Why is Doncaster right for XH558?
Feb 3, 2017 by Ian Homer. Posted to category: General
On Wednesday this week, Vulcan XH558 was towed for safekeeping into storage as the charity prepares to build an exciting future with plans for a new Visitor Centre and Cold War Jets engineering facility. A site has been identified and the plans are being enthusiastically supported by the airport. You can read more about the Centre and about the airport’s commitment to the project in the press release here.
If you have time, do please take a look and consider if you would like to join more than 1,000 supporters of XH558 who have already donated to help keep her protected during this transition period and the hundreds who have left messages of support on our Just-Giving page here.
Why is Doncaster right for XH558? Although we cannot answer the hundreds of questions posted on social media individually, your thoughts are very important to us and we do want to answer all the most frequently asked questions. The one that most often crops up is, why is she at Doncaster Sheffield Airport (DSA)?
Vulcan XH558 landed at the Yorkshire airfield (then RAF Finningley) for the first time in 1961, becoming the first Vulcan B.2 aircraft to be assigned to the new strategy of Quick Reaction Alert for Britain’s nuclear deterrent. You can see some of the original Cold War features in this picture. They remain today; the picture of XH558 being celebrated by the airport here shows her on one of these pans.
Of course, DSA has impeccable Vulcan heritage, but when the decision was made to base XH558 there after she ceased flying, we needed to look at the practicalities.
Firstly, being a licensed airfield, the runway at DSA is ideal for operating jet aircraft. As the Trust holds ambitions to restore other heritage jets to flight and to hold special aviation days with visiting historic jets, a runway of superb condition and with permanent safety cover was paramount. Now we have established an agreed safety case for taxi runs, we do intend to begin these just as soon as financial constraints allow us to bring XH558 out of hibernation for ground running events. Whatever is flying, the runway is critical; even a tiny stone could do irreparable damage to a heritage jet engine. We can’t allow that risk for Vulcan XH558, Canberra WK163 or visiting historic jets.
The recently-opened Great Yorkshire Way link to the M18 motorway means that 6.2 million people now live within 1 hour’s drive of the airport, making tours and events accessible to a vast number of families and enthusiasts. The future use of the site as an airfield is guaranteed well beyond 2030 – a position that can’t be known with other private sites or even RAF stations, many of which are already facing the threat of development for housing or industry.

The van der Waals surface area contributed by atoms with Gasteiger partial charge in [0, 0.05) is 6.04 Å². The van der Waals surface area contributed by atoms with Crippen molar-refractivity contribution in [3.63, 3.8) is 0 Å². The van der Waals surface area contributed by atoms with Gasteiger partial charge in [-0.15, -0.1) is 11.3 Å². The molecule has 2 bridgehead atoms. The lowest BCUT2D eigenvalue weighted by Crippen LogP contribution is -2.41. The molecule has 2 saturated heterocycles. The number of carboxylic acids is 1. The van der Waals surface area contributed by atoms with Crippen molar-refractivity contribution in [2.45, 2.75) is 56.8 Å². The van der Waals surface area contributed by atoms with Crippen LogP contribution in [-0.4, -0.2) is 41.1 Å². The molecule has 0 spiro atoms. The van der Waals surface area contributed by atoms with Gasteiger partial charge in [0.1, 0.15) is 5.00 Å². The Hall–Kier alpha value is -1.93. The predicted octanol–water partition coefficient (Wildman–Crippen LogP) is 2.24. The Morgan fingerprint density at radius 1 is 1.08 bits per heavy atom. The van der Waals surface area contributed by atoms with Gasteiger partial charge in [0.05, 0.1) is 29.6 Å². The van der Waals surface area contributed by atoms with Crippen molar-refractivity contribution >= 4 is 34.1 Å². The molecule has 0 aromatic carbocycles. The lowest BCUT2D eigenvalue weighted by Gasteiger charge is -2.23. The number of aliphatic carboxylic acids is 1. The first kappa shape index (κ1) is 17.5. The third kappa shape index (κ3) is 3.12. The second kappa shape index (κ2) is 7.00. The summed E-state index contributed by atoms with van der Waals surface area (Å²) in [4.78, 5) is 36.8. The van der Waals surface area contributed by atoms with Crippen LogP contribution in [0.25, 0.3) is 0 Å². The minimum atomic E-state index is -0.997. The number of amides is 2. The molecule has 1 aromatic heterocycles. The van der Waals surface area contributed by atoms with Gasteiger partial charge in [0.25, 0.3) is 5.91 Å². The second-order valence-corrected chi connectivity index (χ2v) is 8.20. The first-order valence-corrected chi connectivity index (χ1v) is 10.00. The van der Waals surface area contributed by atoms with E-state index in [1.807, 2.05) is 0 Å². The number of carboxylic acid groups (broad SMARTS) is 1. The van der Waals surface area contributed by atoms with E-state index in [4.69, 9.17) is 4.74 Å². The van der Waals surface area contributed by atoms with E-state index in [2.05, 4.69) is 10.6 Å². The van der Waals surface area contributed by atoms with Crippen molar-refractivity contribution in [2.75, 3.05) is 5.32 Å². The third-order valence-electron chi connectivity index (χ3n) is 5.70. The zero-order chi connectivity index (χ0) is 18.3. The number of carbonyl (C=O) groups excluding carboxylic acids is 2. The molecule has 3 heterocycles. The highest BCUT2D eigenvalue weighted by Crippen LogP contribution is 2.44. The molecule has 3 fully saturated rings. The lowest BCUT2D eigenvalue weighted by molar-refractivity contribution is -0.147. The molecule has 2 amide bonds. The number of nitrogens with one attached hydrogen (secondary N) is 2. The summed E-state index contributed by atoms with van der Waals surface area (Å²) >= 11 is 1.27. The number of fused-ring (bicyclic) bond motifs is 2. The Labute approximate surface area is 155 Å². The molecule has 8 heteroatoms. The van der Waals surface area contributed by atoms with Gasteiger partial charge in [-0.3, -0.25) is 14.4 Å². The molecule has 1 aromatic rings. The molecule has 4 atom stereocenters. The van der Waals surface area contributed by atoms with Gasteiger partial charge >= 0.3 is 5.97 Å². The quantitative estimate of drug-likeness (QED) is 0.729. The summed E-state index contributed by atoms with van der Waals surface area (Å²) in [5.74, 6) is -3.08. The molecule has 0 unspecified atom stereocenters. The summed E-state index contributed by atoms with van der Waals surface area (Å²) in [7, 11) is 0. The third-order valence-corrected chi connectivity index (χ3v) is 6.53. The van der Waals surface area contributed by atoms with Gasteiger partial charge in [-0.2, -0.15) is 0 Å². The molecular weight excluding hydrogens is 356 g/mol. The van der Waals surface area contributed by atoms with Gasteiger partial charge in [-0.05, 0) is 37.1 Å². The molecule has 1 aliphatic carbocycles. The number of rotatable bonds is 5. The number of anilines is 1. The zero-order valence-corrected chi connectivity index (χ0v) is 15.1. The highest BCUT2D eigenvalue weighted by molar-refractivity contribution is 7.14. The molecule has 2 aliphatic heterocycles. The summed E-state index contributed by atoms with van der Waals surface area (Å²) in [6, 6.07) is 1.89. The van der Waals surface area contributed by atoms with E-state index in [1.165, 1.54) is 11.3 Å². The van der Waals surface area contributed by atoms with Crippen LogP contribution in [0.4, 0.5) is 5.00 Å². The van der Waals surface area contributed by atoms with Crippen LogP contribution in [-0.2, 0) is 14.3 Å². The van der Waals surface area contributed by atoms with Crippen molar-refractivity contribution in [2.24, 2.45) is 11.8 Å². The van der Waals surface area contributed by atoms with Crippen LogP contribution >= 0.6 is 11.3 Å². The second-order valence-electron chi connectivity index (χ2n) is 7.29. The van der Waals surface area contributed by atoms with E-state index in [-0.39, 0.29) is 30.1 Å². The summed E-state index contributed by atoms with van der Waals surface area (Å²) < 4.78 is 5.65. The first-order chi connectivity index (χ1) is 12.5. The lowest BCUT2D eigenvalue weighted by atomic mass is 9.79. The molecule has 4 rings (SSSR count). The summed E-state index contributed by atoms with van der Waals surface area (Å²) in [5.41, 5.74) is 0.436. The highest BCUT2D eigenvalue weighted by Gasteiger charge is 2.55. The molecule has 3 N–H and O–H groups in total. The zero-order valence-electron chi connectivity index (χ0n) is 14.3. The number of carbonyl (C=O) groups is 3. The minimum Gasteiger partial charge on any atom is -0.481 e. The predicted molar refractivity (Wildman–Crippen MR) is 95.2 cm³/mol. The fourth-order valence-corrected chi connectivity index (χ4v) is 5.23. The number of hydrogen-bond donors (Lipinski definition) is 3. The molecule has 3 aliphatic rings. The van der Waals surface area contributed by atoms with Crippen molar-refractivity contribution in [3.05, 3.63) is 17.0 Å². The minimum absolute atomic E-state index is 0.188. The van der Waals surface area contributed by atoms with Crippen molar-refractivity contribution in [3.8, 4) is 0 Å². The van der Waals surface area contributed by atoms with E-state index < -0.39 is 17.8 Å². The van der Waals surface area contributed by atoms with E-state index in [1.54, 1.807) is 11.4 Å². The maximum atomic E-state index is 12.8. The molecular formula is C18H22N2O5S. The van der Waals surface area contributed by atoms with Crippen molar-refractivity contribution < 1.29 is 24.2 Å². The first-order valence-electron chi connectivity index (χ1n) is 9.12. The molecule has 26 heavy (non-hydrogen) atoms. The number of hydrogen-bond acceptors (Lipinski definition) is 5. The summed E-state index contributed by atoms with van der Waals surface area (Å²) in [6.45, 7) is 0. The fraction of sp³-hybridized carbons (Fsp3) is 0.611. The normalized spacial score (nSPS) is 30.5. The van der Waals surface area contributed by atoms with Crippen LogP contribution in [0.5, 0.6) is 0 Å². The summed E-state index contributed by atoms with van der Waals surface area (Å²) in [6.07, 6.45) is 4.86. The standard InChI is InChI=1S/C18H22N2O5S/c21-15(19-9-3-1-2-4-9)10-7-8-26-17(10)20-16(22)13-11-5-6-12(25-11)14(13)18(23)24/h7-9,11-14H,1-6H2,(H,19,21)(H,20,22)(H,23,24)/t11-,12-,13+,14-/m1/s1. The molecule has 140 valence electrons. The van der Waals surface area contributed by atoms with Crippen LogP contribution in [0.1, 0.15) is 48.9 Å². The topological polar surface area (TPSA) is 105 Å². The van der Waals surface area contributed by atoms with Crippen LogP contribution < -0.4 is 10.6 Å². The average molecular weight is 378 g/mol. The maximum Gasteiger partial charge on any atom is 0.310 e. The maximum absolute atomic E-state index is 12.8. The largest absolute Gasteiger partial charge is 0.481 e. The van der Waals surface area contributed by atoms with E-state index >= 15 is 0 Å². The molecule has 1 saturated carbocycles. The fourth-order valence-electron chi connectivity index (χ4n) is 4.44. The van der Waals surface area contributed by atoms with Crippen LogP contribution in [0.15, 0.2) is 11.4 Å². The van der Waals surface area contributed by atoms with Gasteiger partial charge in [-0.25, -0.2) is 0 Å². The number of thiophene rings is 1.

DSA is an enterprise development zone meaning that grants and support for new developments are easier to obtain; DSA is one of the Sheffield City Region’s Local Enterprise Partnership’s top priorities, with commitment to developing the site as a leading regional airport with a superb, highly accessible infrastructure; exactly what is needed for a Visitor and Engineering Centre of the quality of the one shown in the developers’ illustration.
Our plans now focus on a dedicated purpose-built facility to be ready for early 2018.
It is partly because of the long-term future of DSA as an expanding airport that developers are willing to use their own money to create the superb facility that will be XH558’s interim home, our new Visitor and Engineering Centre, while plans for independently funding and constructing the ETNA Centre are progressed. That means that from early in 2018, if these plans continue to develop as well as they are now, we will have a superb new facility that we can lease at an affordable rent until ETNA is ready, without having to fund any investments in roads, safety, emergency services, runway improvement or even (most likely) the building itself.
That means our resources can be focussed on developing the visitor experience that XH558’s supporters deserve, and to continue to ensure the most spectacular possible displays of British heritage jets at airshows. And because the new Visitor Centre will be modern, efficient, safe and with outstanding access, we can re-start the tourism and events businesses whose profits help to look after XH558, and return to inviting schools and young people to our educational facilities to inspire them with a passion for aviation and engineering.
It sounds like an ambitious vision, but it is coming together quickly and, if you look at the comments on our Just-Giving page, is winning a lot of support.
We hope you will be committed to it as we are and that we can meet you in 2018 at ‘The new Vulcan Experience’.
If you are, then do please donate from the button below. Your donation will be doubled by our passionate and very generous philanthropists who, with your help, want to make this happen.
Difficult Question of the Week
Q: Why can’t XH558 move to a different location?
A: XH558 can no longer fly legally due to the removal of the support from the technical authorities required by her CAA categorisation as a “Complex” ex-military aircraft. This is not going to change: the CAA relied on the technical authorities to underwrite XH558’s airworthiness. She cannot be transported by road because that would mean taking her apart, from which recovery to a taxiable state would be very difficult indeed due to the complexity of her systems and construction.
We hope that having read the lead article you will agree that even if she could be moved, Doncaster Sheffield Airfield is the right location for her.
We have reviewed more of your questions and have added additional answers to help in our extensive Q & A here.